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Lindsay v. National Transportation Safety Board
United States Court of Appeals for the District of Columbia Circuit
47 F.3d 1209 (1995)
Paul Lindsay (plaintiff) was a licensed pilot with an airline-transportation certificate. After a drunken evening, one of Lindsay’s friends was arrested for flying while drunk. Lindsay had also been in the plane and was highly intoxicated. Lindsay refused to leave his friend’s plane, and law enforcement ultimately left Lindsay to sleep in the plane. An hour or so later, the plane was discovered at a different airport a few miles away. The Federal Aviation Administration (FAA) (defendant) gathered evidence indicating that Lindsay had flown the plane while still intoxicated and issued an emergency order revoking Lindsay’s pilot’s license. Lindsay filed an action with the National Transportation Safety Board (NTSB) (defendant), challenging the revocation. Lindsay claimed that one friend had picked him up from the airport and another, sober friend had flown the plane to the other airport. For multiple reasons, the administrative-law judge found that Lindsay’s version of events was not credible and that Lindsay had most likely flown the plane while intoxicated. However, the administrative-law judge ultimately ruled that the FAA had not proved its case against Lindsay because Lindsay’s flimsy story had created some doubt about who had piloted the plane. Accordingly, the administrative-law judge reinstated Lindsay’s license. The FAA appealed the ruling to the NTSB. The NTSB overruled the administrative-law judge, confirmed the revocation of Lindsay’s license, and dismissed Lindsay’s challenge. Lindsay petitioned the United States Court of Appeals for the District of Columbia Circuit, seeking review of the NTSB’s dismissal.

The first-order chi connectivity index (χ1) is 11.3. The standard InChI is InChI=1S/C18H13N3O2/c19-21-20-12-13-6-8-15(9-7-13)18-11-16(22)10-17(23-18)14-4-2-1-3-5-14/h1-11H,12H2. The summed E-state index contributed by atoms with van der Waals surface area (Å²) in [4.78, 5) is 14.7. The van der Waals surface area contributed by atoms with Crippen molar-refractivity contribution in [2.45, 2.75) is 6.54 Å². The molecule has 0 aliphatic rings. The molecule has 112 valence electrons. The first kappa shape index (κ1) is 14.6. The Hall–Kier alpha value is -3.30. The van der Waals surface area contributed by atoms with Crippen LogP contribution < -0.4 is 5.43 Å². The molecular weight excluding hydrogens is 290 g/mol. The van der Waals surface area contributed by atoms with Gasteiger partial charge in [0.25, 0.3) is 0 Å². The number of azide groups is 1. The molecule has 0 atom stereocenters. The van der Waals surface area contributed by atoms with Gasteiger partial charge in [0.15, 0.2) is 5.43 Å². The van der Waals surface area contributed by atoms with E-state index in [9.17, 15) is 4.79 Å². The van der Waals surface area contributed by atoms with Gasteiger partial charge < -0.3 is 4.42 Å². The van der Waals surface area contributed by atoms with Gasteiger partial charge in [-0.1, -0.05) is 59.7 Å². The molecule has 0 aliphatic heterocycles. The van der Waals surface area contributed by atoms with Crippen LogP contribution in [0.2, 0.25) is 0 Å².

Rule of Law
Holding and Reasoning (Randolph, J.)
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